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My Favorite Lebanese Vegetarian Recipes: Part 1

This article is written by a student writer from the Her Campus at UWindsor chapter.

People often assume that following a vegetarian diet is restrictive, but this couldn’t be further from the truth, especially if you’re Lebanese. Most Lebanese dishes don’t contain any meat, and for those that do, the meat component can easily be substituted with protein-rich legumes like chickpeas or lentils. If you’re a vegetarian struggling to find something new and exciting to make for dinner, or if you’re someone who’s simply trying to explore different cuisines, I’ve got two relatively simple Lebanese vegetarian recipes to help get you started.

Mdardara + Cabbage and Beet Salad

Mdardara (also called mujadara in certain regions in the Middle East) is pretty simple to make, so it’s great for a student who doesn’t have much time to devote to cooking. This rice and lentil dish is filling and nutrient-rich. It’s convenient because it can be eaten hot or cold, so if you make it for lunch at school, you don’t have to worry about tracking down a microwave to heat it up. I like to pair my mdardara with a pickled cabbage and beet salad, but you can have it with whatever salad you would like on the side (fattoush could pair pretty well with it too). Mdardara is the nightmare of every Lebanese child (no kid will eat something that’s this good for them), but we all grow up to love and appreciate it. 

What you’ll need: For the mdardara, you’ll need one cup and a half of lentils, one cup and a half of white rice, two big onions, one quarter cup of corn oil, two large spoons of salt. For the side salad, you’ll need: cabbage, boiled beets, vegetable oil, red vinegar, and salt to taste.

Serves: A family of 6 very hungry people, as well as a few cousins that show up uninvited on your doorstep in typical Lebanese fashion.


1) Wash lentils in a strainer and let them dry. Put them in a pot once dried.

2) For each cup of lentils or rice, use 2 cups of water. So, this recipe  requires 6 cups of water. Put the water for both the rice and lentils in the pot at once. 

3) Boil the lentils until they’re somewhat soft. This usually takes 20 minutes on medium heat. After the lentils soften, add rice to the pot. Then, add two spoons of salt. . 

4) Chop up onions in large strips. Put ¼ cup of corn oil in a pan and cook the onions until brown. Put the onions aside and pour the leftover oil in the pot of lentils and rice. 

5) As the rice cooks, gradually lower the heat.

6) Turn off the heat and cover the pot. Leave for 10 minutes for the rice to puff up. 

7) When it’s time to serve, put the rice and lentils on a plate and put the onions on top. 

8) For the side salad, cut up desired amounts of  cabbage into thin strips and boiled beets into cubes. Add vinegar, vegetable oil, and salt to taste. You can leave the mix in the fridge to pickle over a few hours, but this is optional.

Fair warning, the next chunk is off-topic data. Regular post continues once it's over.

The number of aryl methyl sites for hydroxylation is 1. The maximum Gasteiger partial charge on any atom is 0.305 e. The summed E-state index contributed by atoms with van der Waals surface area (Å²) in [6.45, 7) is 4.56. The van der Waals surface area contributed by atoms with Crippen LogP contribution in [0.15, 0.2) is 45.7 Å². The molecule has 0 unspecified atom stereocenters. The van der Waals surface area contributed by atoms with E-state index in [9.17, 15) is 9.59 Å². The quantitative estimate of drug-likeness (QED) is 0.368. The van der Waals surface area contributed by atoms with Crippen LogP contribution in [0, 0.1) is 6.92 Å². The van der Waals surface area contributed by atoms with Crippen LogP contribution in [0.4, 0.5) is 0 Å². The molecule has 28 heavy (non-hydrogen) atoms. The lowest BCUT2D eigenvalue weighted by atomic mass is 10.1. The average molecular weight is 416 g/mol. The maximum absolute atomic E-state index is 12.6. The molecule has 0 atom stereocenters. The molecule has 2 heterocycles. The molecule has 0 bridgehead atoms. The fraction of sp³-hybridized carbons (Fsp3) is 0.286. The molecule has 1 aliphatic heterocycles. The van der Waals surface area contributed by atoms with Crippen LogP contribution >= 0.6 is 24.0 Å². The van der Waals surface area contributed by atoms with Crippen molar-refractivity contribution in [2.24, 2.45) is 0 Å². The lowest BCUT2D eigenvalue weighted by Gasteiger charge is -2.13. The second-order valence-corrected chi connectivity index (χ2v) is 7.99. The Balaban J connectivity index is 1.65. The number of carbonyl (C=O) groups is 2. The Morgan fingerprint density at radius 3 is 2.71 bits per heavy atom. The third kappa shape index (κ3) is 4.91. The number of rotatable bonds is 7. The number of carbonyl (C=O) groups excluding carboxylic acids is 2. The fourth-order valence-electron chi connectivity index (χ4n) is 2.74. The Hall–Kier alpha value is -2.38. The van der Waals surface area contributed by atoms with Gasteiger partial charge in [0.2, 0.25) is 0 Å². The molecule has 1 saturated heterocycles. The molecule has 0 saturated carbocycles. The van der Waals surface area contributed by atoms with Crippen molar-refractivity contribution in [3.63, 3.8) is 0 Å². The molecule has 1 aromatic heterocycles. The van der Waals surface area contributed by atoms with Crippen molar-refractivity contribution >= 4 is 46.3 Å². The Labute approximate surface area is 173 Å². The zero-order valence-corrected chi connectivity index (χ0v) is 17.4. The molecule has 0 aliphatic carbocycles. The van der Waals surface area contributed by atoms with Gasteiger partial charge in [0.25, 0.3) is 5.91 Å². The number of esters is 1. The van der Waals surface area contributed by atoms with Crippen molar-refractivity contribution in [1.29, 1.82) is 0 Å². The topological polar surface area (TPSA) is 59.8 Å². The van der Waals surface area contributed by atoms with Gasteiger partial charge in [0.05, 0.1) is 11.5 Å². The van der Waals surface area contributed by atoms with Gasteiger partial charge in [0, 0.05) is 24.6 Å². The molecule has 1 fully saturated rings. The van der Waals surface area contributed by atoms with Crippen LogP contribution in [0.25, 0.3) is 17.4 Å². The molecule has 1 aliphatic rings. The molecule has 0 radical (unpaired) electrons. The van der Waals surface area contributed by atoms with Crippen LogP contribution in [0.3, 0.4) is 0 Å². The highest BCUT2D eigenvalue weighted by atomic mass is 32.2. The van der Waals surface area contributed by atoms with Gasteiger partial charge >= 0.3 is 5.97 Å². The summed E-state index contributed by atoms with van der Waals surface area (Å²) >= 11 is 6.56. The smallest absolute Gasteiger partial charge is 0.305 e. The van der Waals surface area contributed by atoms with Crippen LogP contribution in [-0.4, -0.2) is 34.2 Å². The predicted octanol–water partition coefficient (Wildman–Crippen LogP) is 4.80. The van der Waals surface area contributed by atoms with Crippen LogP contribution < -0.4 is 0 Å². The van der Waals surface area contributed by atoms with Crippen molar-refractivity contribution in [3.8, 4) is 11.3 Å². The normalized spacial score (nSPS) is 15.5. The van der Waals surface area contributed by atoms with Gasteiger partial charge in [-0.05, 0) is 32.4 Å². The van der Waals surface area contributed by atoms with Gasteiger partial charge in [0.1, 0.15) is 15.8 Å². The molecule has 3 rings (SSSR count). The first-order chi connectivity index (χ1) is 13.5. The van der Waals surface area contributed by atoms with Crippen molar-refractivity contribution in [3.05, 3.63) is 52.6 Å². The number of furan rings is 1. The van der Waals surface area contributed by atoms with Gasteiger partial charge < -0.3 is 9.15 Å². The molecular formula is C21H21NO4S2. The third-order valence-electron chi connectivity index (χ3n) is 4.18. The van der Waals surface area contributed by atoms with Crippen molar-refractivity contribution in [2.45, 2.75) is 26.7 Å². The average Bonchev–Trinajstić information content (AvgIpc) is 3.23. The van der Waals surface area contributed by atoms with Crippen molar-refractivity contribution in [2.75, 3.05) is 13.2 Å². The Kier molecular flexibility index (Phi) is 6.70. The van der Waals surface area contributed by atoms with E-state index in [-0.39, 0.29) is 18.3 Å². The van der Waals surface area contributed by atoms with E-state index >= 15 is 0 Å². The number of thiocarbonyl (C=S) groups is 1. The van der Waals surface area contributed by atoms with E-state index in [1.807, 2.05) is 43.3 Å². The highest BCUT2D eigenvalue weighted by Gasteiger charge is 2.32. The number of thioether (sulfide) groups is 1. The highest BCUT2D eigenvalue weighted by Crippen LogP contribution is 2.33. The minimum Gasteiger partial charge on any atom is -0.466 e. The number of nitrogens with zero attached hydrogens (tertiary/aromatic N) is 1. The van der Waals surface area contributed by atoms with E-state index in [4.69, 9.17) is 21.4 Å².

Loubieh B’zeit

This second dish, called loubieh b’zeit, is another one of my all-time favorites, although it does take a bit more preparation, skill, and time to make than mdardara. Loubieh b’zeit simply translates as beans in oil (green beans, that is). It is packed with flavor, mostly due to the addition of bharat, an eight-spice mixture that is characteristic of Middle Easten cuisine. You can make this spice at home by mixing together equal parts of: black pepper, coriander, paprika, cardamom, nutmeg, cumin, cloves, and cinnamon. Alternatively, you could buy bharat directly from any local Middle Eastern grocer. Typically, loubieh b’zeit is eaten by scooping it up into wedges of pita bread, but I prefer to have it with plain rice or bulgur cooked in tomato paste.

What you’ll need: 3 pounds of green beans, 5 large tomatoes, one head of garlic, one large onion, half a cup of corn oil, two large spoons of salt, one teaspoon of pepper, half a teaspoon of bharat, two large spoons of tomato paste.

Serves: A family of 6 hungry people, and the same cousins that aren’t getting the message to leave your damn house. 


1) Cut green beans in half and chop off the ends. Wash and leave them in a bowl of water. 

2) Put the oil and cloves of garlic in a pot. Heat at medium heat and mix. Don’t let them turn brown.

3) Add small, cubed onions into the pot after about 5 minutes. Mix until the onions have melted or wilted.

4) Add the beans to the pot while still wet. Add a cup of water to the pot as well. 

5) Cover the pot. Do not mix with a spoon, instead shake the pot vigorously every few minutes. 

6) Add the two spoons of salt. 

7) Once the beans are somewhat soft, add cubed tomatoes to the pot. Cover up the pot again and shake every few minutes. 

8) Once the tomatoes have wilted, add two spoons of tomato paste. 

9) Fill the pot with water up to where the beans reach. 

10) Leave on medium heat and wait until the beans are soft. 

11) Before taking the pot off the stove, add bharat.

I hope you’ve enjoyed learning about these classic Lebanese dishes. Let us know if you decide to try these recipes out, and keep your eyes peeled for the second part of this little series, where I will share how I make fattoush, the well-known Lebanese salad, and foul, a fava bean dish.

Amy N

UWindsor '21

Amy is a University of Windsor alumni. She loves to read, write, dance, eat chocolate, and organize anything she can get her hands on. Being bilingual, she developed a love for languages at a very young age. 
This is an anonymous account hosted by our team mascot, Morty the Monkey. This article was written by a UWindsor student.